Viewing FIG. 1, a radial-flow centrifugal compressor 10 includes a housing 12 journaling a rotor or impeller 14 therein. The housing 12 includes a first portion 16 and a second portion 18 which are interconnected by a multitude of struts 20 (only two of which are visible in FIG. 1). The first and second housing portions 16 and 18 respectively carry bearings 22 and 24 journaling the rotor 14. The housing portions 16 and 18 also define a pair of spaced apart walls 26 and 28 cooperating to define an annular inlet 30. A flow path 32 extending through the housing 12 communicates the inlet 30 with the rotor 14. Downstream of the rotor 14, the flow path 32 includes an annular, radially outwardly extending diffuser section 34 which is defined within the housing portion 16. Diffuser section 34 leads to a radially inwardly extending annular diffuser section 36. Within the diffuser sections 34 and 36, the housing portion 16 defines a multitude of radially extending diffuser guide vanes 38. The diffuser section 36 leads to an annular outlet chamber 40 from which the flow path 32 communicates externally of the housing 12.
In order to rotatably drive the rotor 14, the latter includes a shaft portion 42 extending axially through an aperture 44 defined by the housing 12. The shaft 42 carries a drive flange 46 connectable to a source of mechanical energy (not shown). The rotor 14 includes a stub shaft section 48 which is connected to the remainder of the rotor 14 at a point 50. A tie bolt 52 extends through a central bore 54 defined by the rotor 14 and threadably engages the stub shaft section 48 to secure the stub shaft to the remainder of the rotor.
The rotor 14 includes a multitude of axially and radially extending impeller blades 56 (only two of which are visible in FIG. 1). When the rotor 14 is rotatably driven via the shaft 42, fluid is inducted through the inlet 30, moved along the flow path 32 while increasing in pressure, and discharged to the outlet chamber 40. From the outlet chamber 40 the fluid communicates to a point of use, for example to an engine.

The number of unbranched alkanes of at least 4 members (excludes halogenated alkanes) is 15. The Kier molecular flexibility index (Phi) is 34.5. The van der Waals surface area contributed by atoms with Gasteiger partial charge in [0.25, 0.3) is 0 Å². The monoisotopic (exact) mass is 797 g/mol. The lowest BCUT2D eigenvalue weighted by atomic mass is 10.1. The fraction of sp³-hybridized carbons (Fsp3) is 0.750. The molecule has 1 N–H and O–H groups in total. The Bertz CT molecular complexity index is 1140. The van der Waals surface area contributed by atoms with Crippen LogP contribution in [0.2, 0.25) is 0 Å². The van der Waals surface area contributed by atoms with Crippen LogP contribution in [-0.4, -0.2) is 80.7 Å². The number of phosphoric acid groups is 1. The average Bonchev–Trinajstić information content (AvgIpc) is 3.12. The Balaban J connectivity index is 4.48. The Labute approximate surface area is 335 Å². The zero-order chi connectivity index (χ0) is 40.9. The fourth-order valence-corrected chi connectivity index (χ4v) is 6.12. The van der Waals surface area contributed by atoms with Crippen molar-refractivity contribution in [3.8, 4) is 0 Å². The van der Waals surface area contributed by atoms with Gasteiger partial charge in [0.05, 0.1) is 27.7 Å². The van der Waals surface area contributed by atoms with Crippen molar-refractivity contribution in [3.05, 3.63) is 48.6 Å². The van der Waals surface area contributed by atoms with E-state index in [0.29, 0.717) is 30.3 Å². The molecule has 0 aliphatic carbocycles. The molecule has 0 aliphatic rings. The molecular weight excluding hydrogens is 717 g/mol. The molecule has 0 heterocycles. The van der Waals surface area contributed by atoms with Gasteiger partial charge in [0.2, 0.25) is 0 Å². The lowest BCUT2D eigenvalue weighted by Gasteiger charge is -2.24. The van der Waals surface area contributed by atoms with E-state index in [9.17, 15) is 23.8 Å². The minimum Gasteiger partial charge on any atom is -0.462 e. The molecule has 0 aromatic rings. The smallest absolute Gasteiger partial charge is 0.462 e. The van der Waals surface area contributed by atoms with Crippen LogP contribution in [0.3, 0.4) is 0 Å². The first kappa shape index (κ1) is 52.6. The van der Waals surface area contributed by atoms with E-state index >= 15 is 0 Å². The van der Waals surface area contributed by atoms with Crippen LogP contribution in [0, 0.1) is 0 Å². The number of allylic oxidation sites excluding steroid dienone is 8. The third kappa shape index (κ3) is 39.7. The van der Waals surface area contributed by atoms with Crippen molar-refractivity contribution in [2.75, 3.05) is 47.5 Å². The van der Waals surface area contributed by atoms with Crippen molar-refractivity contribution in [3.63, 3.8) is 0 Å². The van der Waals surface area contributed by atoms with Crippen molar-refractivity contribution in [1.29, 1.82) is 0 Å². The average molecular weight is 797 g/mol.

The housing 12 movably carries a multitude of annularly arranged inlet guide vanes 58 (only two of which are visible in FIG. 1). The inlet guide vanes 58 are secured to and move in unison with an annular inlet shroud 60. Each one of a multitude of annularly arranged slots 62 (only two of which are visible in FIG. 1) defined by the housing 12 slidably receives a respective one of the inlet guide vanes 58. The inlet guide vanes 58 and inlet shroud 60 are axially movable between a retracted position, illustrated by solid lines in FIG. 1, and a fully extended position, which is illustrated in FIG. 1 by dashed lines at 60f. In the retracted position of the inlet guide vanes, the inlet shroud 60 engages the wall 26 of the housing 12 so that the leftward surface of the inlet shroud 60 bounds the flow path 32, viewing FIG. 1. In the fully extended position, the inlet shroud is engageable with the wall 28 so that the rightward surface of the shroud 60 bounds the flow path 32. Inlet shroud 60 is movable to a partially extended position (illustrated by dashed lines at 60p, viewing FIG. 1), wherein the shroud 60 is spaced from the housing 12. In the partially extended position, the inlet shroud 60 divides the flow path 32 into a first portion 32a and a second portion 32b.
FIG. 2 illustrates that the guide vanes 60 have an airfoil shape in cross section. Each of the guide vanes 60 has a fixed angle of incidence with respect to the housing 12. In other words, the guide vanes 58 are not pivotal with respect to a span-wise extending axis as is conventional. Further, with respect to radial reference lines R radiating from the axis of rotation of rotor 14, the trailing edge line C of each inlet guide vane 58 defines an equal incidence angle θ. While the angle θ may vary depending upon various design parameters of a fluid compressor, the applicant believes that in a preferred embodiment of the invention an angle θ of about 60° is optimum.
Because of the inlet guide vanes, fluid inducted by the rotor 14 through the portion 32a of flow path 32 possesses a tangential velocity or swirl (illustrated by arrows F) with respect to the axis of rotation of rotor 14. Consequently, the swirling fluid flowing to the impeller blades 56 of rotor 14 meets the blades with a different relative velocity and angle of incidence than fluid without swirl. For example, if the rotor 14 rotates clockwise viewing FIG. 2 (indicated by arrow A) then the swirling fluid F has a reduced relative velocity and angle of incidence upon the blades 56.